#DeleteFacebook is all fury and no action, reveal usage stats

3rd Apr 2018
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It is hard to let Facebook go. Or so reveals data. 

People are threatening but aren’t actually deleting Facebook.

It is true that social media has been inundated with #DeleteFacebook posts in the aftermath of the Cambridge Analytica scandal — which has already wiped off over a $100 billion from Facebook’s market cap — but analytics reveal that people’s words haven’t really translated into action.

Singapore-based digital marketing firm Kepios compiled Facebook’s monthly active users for the last three months and discovered that it has grown in key markets that include the US, the UK, India, Indonesia, Vietnam, Thailand and more.

While #DeleteFacebook witnessed maximum posts from American users, who were most affected by the Cambridge Analytica data breach, usage grew by 4.3 percent in the last 90 days. The UK recorded a growth of 4.5 percent in the same period.

In India, Facebook’s biggest market with over 241 million users, usage increased a massive 12 percent, despite Indians taking to Twitter by the hordes to further the #DeleteFacebook movement.

In the last four days alone, #DeleteFacebook has generated over seven million impressions on Twitter, according to hashtag tracking tool Keyhole.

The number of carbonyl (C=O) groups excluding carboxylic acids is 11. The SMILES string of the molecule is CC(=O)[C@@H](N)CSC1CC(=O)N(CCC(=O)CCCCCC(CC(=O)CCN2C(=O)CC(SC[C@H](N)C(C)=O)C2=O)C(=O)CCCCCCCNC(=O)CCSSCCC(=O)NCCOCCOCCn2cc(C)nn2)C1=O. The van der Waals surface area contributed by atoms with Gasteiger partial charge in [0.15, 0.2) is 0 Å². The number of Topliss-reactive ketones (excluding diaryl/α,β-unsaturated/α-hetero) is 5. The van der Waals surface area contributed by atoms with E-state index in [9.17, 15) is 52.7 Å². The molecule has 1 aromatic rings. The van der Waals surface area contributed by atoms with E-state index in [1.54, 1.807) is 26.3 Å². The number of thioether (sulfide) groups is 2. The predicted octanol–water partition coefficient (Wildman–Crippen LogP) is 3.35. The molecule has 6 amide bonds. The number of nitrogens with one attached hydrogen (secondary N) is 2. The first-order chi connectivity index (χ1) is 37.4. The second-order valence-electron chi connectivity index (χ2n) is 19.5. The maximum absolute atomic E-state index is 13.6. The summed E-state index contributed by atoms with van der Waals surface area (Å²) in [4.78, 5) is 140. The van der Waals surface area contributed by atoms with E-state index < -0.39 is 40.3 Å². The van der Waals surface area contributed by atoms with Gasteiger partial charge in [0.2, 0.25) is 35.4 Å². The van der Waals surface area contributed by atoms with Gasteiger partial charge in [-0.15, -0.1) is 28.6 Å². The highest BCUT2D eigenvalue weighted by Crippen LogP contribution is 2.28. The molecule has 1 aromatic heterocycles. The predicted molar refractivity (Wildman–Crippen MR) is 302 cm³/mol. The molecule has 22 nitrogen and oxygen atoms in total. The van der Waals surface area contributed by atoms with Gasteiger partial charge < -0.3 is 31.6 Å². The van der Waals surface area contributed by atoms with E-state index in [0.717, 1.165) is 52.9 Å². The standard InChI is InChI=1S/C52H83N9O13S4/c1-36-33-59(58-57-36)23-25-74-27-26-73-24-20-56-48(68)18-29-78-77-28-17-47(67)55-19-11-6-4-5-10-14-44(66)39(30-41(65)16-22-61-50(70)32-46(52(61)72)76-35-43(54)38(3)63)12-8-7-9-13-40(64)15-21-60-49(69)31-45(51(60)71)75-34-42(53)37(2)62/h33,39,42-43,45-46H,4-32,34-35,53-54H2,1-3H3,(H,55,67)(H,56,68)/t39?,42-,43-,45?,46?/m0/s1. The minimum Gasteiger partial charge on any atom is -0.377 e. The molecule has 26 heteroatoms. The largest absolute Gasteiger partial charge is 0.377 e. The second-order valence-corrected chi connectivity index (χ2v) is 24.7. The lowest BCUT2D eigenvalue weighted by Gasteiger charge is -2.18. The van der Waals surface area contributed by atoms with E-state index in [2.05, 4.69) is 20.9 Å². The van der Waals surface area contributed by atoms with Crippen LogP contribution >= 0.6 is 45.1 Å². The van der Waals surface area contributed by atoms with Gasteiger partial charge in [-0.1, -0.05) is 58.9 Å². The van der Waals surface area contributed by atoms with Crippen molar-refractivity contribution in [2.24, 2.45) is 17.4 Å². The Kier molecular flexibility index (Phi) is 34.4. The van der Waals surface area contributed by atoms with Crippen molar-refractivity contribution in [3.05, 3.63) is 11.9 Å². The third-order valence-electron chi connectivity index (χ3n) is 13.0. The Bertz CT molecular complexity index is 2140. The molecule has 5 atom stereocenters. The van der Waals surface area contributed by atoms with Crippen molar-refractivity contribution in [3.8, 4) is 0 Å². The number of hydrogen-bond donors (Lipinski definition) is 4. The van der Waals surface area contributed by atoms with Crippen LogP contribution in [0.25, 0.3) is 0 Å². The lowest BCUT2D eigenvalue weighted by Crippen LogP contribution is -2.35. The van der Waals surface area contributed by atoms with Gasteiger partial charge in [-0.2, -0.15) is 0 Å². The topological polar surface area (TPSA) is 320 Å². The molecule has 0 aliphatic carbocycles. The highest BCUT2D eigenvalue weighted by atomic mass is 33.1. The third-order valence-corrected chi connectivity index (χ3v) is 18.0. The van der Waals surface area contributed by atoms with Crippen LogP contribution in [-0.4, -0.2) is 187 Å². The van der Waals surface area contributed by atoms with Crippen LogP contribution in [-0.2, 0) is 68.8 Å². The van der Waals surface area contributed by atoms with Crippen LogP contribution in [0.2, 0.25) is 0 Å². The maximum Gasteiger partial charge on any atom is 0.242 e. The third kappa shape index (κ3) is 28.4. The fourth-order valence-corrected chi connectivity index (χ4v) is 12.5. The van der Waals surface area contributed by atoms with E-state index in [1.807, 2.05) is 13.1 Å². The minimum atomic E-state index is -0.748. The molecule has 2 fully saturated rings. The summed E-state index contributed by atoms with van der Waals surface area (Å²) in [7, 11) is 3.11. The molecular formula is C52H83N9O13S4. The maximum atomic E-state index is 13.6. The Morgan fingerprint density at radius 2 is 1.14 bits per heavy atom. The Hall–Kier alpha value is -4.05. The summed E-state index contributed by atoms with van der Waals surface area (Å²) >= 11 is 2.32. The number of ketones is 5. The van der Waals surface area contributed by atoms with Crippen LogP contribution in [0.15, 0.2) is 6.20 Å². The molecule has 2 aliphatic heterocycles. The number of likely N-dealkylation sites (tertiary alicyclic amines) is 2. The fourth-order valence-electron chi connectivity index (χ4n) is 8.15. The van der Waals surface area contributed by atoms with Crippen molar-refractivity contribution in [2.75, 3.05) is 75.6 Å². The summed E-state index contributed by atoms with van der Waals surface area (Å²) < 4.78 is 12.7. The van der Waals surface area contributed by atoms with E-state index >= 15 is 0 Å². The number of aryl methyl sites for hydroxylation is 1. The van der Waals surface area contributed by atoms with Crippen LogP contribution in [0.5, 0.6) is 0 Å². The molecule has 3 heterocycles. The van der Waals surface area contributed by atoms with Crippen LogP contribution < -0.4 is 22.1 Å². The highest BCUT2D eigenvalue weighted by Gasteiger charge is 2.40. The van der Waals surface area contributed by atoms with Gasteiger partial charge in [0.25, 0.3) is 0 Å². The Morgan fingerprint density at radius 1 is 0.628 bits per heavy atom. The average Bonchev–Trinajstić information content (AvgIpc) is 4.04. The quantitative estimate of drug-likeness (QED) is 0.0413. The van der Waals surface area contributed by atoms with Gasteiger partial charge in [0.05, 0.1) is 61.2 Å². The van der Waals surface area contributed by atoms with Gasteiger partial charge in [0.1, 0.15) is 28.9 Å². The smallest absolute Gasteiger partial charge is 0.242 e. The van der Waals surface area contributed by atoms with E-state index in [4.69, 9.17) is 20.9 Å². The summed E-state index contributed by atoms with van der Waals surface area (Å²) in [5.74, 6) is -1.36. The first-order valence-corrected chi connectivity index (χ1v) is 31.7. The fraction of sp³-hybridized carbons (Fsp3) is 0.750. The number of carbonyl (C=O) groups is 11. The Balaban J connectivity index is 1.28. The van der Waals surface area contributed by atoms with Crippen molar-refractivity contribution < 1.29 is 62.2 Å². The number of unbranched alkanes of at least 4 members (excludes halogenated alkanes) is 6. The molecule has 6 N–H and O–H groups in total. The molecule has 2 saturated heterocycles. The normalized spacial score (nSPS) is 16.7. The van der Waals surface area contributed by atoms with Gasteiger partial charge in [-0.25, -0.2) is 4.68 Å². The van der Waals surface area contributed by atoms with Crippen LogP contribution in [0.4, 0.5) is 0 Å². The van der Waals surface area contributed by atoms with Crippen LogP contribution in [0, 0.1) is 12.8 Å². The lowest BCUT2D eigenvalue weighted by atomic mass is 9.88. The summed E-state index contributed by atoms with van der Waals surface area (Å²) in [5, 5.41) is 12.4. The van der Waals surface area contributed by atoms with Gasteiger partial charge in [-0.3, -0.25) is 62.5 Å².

Geographical spread of #DeleteFacebook posts
Source: Keyhole data

When it comes to downloads, Facebook did witness a drop on both iOS and Android platforms, but App Annie reveals that downloads levels are now back to pre-Cambridge Analytica days’. The Facebook app is back to the top five on the US App Store. 

Next steps

After facing harsh criticism from lawmakers, governments, security analysts, press, and the general public, Facebook rolled out a few changes in its security settings last week.

Facebook has redesigned the settings menu on mobile phones and brought all privacy options under one screen, thus enabling ease of use. It also allows users to delete formerly shared information like political interests, etc.

Facebook Chief Privacy Officer Erin Egan and Deputy General Counsel Ashlie Beringer wrote in a joint statement,

“Last week showed how much more work we need to do to enforce our policies and help people understand how Facebook works and the choices they have over their data. Most of the security page updates have been in the works for some time, but the events of the past several days underscore their importance.”

Meanwhile, Mark Zuckerberg has acknowledged the crisis and agreed to testify before the US Congress. The hearing on data privacy will also include Google CEO Sundar Pichai and Twitter CEO Jack Dorsey alongside Zuckerberg. It is slated to take place on April 10 at the US Senate.

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